"Telematics" used by insurance companies like State Farm and Progressive will record your car's driving behavior.
Thirty-two year old Sean Hopkins dropped his car off with the valets at London Stansted airport. When he got it back, everything seemed fine. But then he got an alert from his insurance company warning him about risky driving behavior that had taken place.
The automotive telematics device in Mr. Hopkins' car, which was provided by his auto insurance company, generates scores for each driving journey. He had achieved a score of 99 out of 100 for the trip to the airport. But then a 12 was recorded for one of three joyrides that Mr. Hopkins had no knowledge of, joyrides that involved hard cornering, heavy braking, and speed.
Apparently, the valet responsible for this aggressive driving was fired according to this article about the incident.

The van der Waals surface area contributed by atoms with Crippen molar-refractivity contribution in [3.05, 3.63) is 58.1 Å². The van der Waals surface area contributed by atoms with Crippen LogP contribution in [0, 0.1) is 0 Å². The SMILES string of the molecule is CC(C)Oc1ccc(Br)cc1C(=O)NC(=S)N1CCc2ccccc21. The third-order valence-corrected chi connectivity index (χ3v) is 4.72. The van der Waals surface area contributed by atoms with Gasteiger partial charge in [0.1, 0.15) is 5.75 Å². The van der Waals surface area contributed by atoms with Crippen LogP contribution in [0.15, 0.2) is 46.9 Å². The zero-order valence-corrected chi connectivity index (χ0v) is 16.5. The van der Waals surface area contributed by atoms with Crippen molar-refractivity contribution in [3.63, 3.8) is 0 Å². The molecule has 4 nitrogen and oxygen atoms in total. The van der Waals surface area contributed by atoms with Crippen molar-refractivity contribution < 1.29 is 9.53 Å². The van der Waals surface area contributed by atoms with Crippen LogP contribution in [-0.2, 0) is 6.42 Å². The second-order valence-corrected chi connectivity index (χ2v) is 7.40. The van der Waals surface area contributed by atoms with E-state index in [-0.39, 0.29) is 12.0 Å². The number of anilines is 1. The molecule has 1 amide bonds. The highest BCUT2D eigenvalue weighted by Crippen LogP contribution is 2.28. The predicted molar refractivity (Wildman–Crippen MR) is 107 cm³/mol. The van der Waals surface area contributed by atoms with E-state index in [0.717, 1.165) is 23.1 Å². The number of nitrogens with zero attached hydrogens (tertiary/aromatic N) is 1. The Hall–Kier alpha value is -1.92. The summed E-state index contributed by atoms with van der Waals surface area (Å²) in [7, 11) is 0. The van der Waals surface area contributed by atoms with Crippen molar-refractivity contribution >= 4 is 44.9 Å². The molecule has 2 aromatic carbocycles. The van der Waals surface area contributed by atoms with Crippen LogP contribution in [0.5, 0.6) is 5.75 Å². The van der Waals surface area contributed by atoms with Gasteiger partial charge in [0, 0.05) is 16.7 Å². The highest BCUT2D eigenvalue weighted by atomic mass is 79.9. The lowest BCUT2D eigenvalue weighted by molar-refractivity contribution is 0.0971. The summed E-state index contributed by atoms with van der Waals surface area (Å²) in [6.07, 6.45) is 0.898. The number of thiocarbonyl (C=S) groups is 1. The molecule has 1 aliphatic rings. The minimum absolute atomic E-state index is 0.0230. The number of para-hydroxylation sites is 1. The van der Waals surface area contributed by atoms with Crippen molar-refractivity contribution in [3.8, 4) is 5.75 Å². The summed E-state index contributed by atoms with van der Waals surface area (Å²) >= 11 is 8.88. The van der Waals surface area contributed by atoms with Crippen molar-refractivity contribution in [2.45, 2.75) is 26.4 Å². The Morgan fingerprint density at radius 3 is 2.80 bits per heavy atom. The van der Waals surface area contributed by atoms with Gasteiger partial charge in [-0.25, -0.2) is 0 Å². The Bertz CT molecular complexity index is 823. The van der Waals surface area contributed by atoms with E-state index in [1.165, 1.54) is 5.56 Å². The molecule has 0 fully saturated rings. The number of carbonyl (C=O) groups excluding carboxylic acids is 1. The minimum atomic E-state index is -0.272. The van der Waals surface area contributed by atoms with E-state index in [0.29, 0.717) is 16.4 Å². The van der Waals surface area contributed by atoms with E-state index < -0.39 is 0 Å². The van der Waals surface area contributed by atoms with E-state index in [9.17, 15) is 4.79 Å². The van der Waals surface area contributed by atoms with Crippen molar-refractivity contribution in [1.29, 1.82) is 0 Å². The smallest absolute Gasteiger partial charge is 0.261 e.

In the United States, the insurance company "Progressive" has been the most successful at getting their auto insurance customers to plug a telematics device ("Snapshot") into their car. People have been agreeing to this form of surveillance because there is the possibility of getting cheaper insurance rates based upon a driver's real life driving practices.
Initially, the message was that nobody would be punished with higher rates for aggressive driving. But things have changed. Since last spring, Progressive has been using the data to find higher risk insurance customers, so that they can add a surcharge to their rates.
Imagine if you valet parked your car every day and unknown to you, the valets were driving your car roughly. And if this were happening during a driving habits evaluation period, where your car was being monitored by your insurance company to determine whether you deserved a discount or a surcharge, well... wouldn't it suck if the valets you trusted screwed that up for you?
It's a scenario to be mindful of if you are thinking about connecting your car with Progressive's Snapshot or another insurance company's telematics.